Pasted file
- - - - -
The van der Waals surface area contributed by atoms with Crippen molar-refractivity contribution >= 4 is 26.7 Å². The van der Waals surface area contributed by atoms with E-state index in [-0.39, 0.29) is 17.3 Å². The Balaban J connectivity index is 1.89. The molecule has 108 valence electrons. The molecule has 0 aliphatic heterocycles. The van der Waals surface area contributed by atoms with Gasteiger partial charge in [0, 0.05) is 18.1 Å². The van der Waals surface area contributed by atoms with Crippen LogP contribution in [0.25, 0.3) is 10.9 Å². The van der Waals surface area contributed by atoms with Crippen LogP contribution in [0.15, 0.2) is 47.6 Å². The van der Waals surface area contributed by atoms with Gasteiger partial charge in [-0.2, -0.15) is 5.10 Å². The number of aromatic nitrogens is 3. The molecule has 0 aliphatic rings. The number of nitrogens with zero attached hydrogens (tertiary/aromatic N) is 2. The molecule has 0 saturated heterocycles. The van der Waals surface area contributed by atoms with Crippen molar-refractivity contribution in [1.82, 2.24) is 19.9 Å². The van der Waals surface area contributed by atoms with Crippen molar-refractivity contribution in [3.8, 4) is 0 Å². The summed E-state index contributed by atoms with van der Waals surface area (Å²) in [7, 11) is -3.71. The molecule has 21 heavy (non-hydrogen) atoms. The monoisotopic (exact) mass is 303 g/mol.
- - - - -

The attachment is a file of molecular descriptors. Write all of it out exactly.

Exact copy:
The van der Waals surface area contributed by atoms with Crippen molar-refractivity contribution >= 4 is 26.7 Å². The van der Waals surface area contributed by atoms with E-state index in [-0.39, 0.29) is 17.3 Å². The Balaban J connectivity index is 1.89. The molecule has 108 valence electrons. The molecule has 0 aliphatic heterocycles. The van der Waals surface area contributed by atoms with Gasteiger partial charge in [0, 0.05) is 18.1 Å². The van der Waals surface area contributed by atoms with Crippen LogP contribution in [0.25, 0.3) is 10.9 Å². The van der Waals surface area contributed by atoms with Crippen LogP contribution in [0.15, 0.2) is 47.6 Å². The van der Waals surface area contributed by atoms with Gasteiger partial charge in [-0.2, -0.15) is 5.10 Å². The number of aromatic nitrogens is 3. The molecule has 0 aliphatic rings. The number of nitrogens with zero attached hydrogens (tertiary/aromatic N) is 2. The molecule has 0 saturated heterocycles. The van der Waals surface area contributed by atoms with Crippen molar-refractivity contribution in [1.82, 2.24) is 19.9 Å². The van der Waals surface area contributed by atoms with Crippen molar-refractivity contribution in [3.8, 4) is 0 Å². The summed E-state index contributed by atoms with van der Waals surface area (Å²) in [7, 11) is -3.71. The molecule has 21 heavy (non-hydrogen) atoms. The monoisotopic (exact) mass is 303 g/mol.